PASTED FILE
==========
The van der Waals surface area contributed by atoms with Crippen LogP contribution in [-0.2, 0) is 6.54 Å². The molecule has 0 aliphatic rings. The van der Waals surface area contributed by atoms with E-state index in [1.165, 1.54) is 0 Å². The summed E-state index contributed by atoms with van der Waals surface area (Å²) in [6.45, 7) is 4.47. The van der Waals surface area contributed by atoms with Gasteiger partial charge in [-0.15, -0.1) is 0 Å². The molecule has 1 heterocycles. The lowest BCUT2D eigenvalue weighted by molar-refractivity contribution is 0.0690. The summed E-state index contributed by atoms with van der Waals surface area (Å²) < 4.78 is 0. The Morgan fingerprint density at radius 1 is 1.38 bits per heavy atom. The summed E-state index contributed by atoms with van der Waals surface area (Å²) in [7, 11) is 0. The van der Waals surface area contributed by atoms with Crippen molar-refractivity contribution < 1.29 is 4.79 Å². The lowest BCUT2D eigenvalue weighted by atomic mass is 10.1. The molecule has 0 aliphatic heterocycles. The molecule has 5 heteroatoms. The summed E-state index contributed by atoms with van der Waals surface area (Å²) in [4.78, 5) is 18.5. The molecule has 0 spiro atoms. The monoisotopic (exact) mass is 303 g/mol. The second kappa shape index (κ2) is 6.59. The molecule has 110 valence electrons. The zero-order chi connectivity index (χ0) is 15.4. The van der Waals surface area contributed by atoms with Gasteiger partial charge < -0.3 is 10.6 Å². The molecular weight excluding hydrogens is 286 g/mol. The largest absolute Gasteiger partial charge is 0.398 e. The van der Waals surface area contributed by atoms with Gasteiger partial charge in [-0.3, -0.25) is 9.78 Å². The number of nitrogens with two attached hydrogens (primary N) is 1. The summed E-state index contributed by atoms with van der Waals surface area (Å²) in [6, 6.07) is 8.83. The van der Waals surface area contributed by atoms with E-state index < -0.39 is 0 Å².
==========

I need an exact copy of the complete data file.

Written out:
The van der Waals surface area contributed by atoms with Crippen LogP contribution in [-0.2, 0) is 6.54 Å². The molecule has 0 aliphatic rings. The van der Waals surface area contributed by atoms with E-state index in [1.165, 1.54) is 0 Å². The summed E-state index contributed by atoms with van der Waals surface area (Å²) in [6.45, 7) is 4.47. The van der Waals surface area contributed by atoms with Gasteiger partial charge in [-0.15, -0.1) is 0 Å². The molecule has 1 heterocycles. The lowest BCUT2D eigenvalue weighted by molar-refractivity contribution is 0.0690. The summed E-state index contributed by atoms with van der Waals surface area (Å²) < 4.78 is 0. The Morgan fingerprint density at radius 1 is 1.38 bits per heavy atom. The summed E-state index contributed by atoms with van der Waals surface area (Å²) in [7, 11) is 0. The van der Waals surface area contributed by atoms with Crippen molar-refractivity contribution < 1.29 is 4.79 Å². The lowest BCUT2D eigenvalue weighted by atomic mass is 10.1. The molecule has 0 aliphatic heterocycles. The molecule has 5 heteroatoms. The summed E-state index contributed by atoms with van der Waals surface area (Å²) in [4.78, 5) is 18.5. The molecule has 0 spiro atoms. The monoisotopic (exact) mass is 303 g/mol. The second kappa shape index (κ2) is 6.59. The molecule has 110 valence electrons. The zero-order chi connectivity index (χ0) is 15.4. The van der Waals surface area contributed by atoms with Gasteiger partial charge < -0.3 is 10.6 Å². The molecular weight excluding hydrogens is 286 g/mol. The largest absolute Gasteiger partial charge is 0.398 e. The van der Waals surface area contributed by atoms with Gasteiger partial charge in [-0.3, -0.25) is 9.78 Å². The number of nitrogens with two attached hydrogens (primary N) is 1. The summed E-state index contributed by atoms with van der Waals surface area (Å²) in [6, 6.07) is 8.83. The van der Waals surface area contributed by atoms with E-state index < -0.39 is 0 Å².